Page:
We’re all familiar with the concept of codecs. And we’ve probably all run into a problem or two with a codec in the past – a file that works on one computer doesn’t work on another, or works in one app but not another. In fact, codec issues are one of the main reasons we built EditReady.
This post will cover the basics of where codecs live on the Mac, and how you can go about resolving basic codec issues.
Traditionally, all the codecs on a Mac were stored in one folder,
/Library/QuickTime. If you’ve got an older Mac OS X install and look in that folder, you’ll probably find all sorts of detritus from codecs of the past – DiVX.component, Perian.component, etc. These components are part of the old “QuickTime 7” framework. If you’re working in Final Cut Pro 7 or another older app, these are the only codecs that matter. This is also the only type of codec that can be developed by third parties.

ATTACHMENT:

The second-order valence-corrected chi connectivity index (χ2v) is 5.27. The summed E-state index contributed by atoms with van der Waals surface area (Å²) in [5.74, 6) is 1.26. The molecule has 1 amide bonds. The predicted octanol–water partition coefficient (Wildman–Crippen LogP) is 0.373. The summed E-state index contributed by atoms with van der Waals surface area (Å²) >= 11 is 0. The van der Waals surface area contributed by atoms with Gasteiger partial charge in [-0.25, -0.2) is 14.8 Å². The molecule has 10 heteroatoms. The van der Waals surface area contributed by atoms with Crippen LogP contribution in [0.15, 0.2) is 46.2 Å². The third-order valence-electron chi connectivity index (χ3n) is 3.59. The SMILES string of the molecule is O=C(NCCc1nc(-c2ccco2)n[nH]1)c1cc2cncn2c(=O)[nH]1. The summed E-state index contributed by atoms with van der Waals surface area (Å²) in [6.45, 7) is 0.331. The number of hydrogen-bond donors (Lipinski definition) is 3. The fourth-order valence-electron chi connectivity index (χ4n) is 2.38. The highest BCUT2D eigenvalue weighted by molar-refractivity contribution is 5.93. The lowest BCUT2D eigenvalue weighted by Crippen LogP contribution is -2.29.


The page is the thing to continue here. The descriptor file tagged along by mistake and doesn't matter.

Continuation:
Starting with Mac OS X 10.6 (“Snow Leopard”) Apple introduced a new set of media technologies – AVFoundation, CoreMediaIO, and others. These modern media frameworks don’t use the older components, and instead introduced a separate set of video codecs. You’ll find these in
/System/Library/Video (And often in subfolders from there).
Apple hasn’t opened this technology up to third parties, so only Apple can create these types of codecs. Macs come with some codecs preinstalled (like Apple ProRes) but others are only available as part of the Apple “Pro” apps like Final Cut Pro X. The most important of these, in terms of working with video on a Mac, is probably the AVC Intra codec, since AVC Intra is used by many modern cameras (like many XAVC cameras).
We’ve seen a number of issues related to these modern codecs. First off, some users simply end up with corrupt or missing copies. This can be due to a bad update, or an overly aggressive “cleaner” application on your Mac. If you previously had the codecs and suddenly they’re gone, you can reinstall from the Apple Pro Video Formats download.
As we prepare for the impending release of Mac OS X 10.11 (“El Capitan”), many users will choose to do a full reinstall instead of just updating. This can lead to confusion because codecs will be missing after the update.